Then I worried that you’d get tired of reading my stories. Instead, this series has been my most successful, especially when I look at email responses and replies from you.

But my main worry was about being seen. I was hesitant to put myself out there. I felt vulnerable and ashamed of so many of these stories.

And now, 100 stories later, I’m going to share a little tradition with you. At the end of every series, I’ve painted a self-portrait. I’ve drawn self-portraits on my birthday every year since I was 22, and finishing a series always feels like a milestone. I get better at painting, I conquer a little more doubtful resistance, and I want to acknowledge it.

I’ve never shared the self-portraits with anyone. Many times I even paint over them, because they’re more about the process of painting than the final result.

But since this series is all about letting myself be seen, it seems only right that you should share this process with me.

Thanks for sharing this space with me.

Grateful

Friday, July 6th, 2012

Today’s story is 99 of 100. I’m winding down this series about my past and thinking more about what happens next. I’ll be looking forward to starting a new series in just a few weeks with you.

As I begin to empty my tubes of paint and look back on this series, I realize a lot of them have been about people who weren’t that encouraging. It’s easy to dwell on the bumps in the road, since that’s what makes a good story, but as I run out of paint, I want to end on a positive note.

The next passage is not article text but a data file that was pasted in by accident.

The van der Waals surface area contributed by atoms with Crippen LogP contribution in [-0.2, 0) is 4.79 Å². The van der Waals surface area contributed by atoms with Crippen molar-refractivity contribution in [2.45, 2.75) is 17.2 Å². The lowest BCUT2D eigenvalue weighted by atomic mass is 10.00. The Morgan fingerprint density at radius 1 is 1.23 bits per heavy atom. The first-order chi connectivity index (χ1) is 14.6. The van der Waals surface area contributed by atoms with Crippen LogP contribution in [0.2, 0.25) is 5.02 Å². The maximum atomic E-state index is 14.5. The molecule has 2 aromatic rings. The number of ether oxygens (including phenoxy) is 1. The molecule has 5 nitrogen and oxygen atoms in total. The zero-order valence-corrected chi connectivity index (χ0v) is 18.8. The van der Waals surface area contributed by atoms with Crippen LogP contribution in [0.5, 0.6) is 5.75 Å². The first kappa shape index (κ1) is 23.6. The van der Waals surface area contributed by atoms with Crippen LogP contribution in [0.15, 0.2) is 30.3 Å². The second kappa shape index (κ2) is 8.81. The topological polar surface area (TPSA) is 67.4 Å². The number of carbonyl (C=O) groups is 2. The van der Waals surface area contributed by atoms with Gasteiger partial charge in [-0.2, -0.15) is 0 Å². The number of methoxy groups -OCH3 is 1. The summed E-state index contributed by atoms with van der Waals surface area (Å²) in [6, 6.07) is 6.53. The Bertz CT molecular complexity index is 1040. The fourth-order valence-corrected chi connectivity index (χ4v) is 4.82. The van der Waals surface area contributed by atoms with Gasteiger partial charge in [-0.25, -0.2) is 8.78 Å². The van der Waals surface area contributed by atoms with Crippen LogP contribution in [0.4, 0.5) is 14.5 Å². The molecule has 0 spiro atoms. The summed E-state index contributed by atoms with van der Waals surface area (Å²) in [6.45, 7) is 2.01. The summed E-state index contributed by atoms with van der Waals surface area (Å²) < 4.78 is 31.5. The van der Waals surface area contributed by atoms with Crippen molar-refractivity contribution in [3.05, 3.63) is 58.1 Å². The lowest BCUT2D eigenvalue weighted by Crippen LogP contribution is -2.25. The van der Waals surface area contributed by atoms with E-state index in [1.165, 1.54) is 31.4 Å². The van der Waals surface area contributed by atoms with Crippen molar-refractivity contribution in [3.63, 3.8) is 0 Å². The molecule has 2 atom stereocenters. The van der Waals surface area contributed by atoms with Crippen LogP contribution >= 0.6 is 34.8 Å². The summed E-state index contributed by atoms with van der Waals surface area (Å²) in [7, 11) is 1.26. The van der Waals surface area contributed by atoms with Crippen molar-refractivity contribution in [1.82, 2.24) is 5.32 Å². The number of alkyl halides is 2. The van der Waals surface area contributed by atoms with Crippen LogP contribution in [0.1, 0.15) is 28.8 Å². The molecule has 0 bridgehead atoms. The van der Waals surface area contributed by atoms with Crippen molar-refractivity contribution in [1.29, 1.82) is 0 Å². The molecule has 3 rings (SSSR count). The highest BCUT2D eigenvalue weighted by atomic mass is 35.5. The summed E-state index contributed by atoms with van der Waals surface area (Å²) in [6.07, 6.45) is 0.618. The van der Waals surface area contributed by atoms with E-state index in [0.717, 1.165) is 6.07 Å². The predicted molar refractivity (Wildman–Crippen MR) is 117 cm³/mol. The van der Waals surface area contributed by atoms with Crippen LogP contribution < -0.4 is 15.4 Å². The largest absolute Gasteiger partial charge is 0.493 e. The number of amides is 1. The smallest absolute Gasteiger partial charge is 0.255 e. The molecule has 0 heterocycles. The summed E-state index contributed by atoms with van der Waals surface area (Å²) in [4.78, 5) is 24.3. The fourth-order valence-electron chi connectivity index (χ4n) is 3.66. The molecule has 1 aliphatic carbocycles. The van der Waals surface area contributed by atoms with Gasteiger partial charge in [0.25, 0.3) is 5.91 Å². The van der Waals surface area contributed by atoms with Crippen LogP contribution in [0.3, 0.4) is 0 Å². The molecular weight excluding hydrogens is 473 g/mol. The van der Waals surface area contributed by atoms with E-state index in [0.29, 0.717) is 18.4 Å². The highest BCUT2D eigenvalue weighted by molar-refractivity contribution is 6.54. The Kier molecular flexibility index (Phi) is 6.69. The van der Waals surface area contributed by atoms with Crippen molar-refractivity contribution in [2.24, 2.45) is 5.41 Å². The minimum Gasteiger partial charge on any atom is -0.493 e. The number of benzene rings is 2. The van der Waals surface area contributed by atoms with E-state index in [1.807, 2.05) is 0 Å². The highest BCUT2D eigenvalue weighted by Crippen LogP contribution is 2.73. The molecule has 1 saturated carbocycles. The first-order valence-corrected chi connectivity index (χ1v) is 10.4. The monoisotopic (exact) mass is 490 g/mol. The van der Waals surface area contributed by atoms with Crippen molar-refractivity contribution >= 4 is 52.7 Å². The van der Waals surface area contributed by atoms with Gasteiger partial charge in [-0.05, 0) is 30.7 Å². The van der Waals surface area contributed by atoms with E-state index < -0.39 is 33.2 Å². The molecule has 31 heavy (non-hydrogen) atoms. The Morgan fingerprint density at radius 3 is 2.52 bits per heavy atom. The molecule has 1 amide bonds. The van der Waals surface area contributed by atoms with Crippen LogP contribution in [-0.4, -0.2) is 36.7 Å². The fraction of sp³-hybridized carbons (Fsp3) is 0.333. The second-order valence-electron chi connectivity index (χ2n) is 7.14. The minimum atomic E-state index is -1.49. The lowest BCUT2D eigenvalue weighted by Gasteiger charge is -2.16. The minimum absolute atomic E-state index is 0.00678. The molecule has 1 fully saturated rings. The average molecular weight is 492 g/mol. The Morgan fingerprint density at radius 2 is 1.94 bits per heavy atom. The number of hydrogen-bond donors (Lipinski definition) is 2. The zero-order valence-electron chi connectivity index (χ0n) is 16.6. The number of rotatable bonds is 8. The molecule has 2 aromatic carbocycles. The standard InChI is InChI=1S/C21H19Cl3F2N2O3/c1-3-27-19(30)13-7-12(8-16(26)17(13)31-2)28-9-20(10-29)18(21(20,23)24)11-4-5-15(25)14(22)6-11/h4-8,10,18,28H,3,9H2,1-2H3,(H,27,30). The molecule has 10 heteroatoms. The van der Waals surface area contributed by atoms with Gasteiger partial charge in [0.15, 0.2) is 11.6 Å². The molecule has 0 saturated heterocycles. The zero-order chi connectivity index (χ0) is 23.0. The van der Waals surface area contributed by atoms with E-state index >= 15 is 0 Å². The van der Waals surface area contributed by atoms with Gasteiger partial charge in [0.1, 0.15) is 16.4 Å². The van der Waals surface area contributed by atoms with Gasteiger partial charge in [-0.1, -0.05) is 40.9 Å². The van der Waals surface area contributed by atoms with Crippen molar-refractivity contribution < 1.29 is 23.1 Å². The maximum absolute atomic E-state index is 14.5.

In reality, most people are really encouraging. I’ve talked about a few important cheerleaders before, but today just seems like the day to mention them once more. So if you’ll allow me, I’m going to pretend that I’m accepting my Oscar for Best Painter to tell 100 stories.

I’d like to start by thanking my Aunt Judy, who was the first to appreciate my art work, my parents, my high school English teacher Mrs. Jacks, Barbara Miller, Jack Dempsey and all of my teachers in Seattle, especially Michael Friel, John Rizzotto and Gary Faigin. Bo Bartlett for inspiration and encouragement at a critical moment, Chris (always and always), and YOU.

You who have bought my paintings and my book, shared my stories and images with your friends, blogged about me, forwarded my emails and written in to tell me how much you love my work.

I’m grateful for you.

Thanks for being here through another 100 stories with me. I’ll be back tomorrow with a final story.

Limited Palette

Friday, July 6th, 2012
Today’s story is 98 of 100. I’m winding down this series about my past and thinking more about what happens next. I’m looking forward to starting a new series in just a few weeks with you.
Despite Suzanne’s lack of encouragement, I knew I was in the right place. I’d been working overseas, teaching in a small international school for the past four years. My art had been on the back burner, but I’d never stopped thinking about it.And some things worked. I had a moment of tears in my first class with Michael, too. But this time it was one of those moments where I knew I was exactly where I was supposed to be.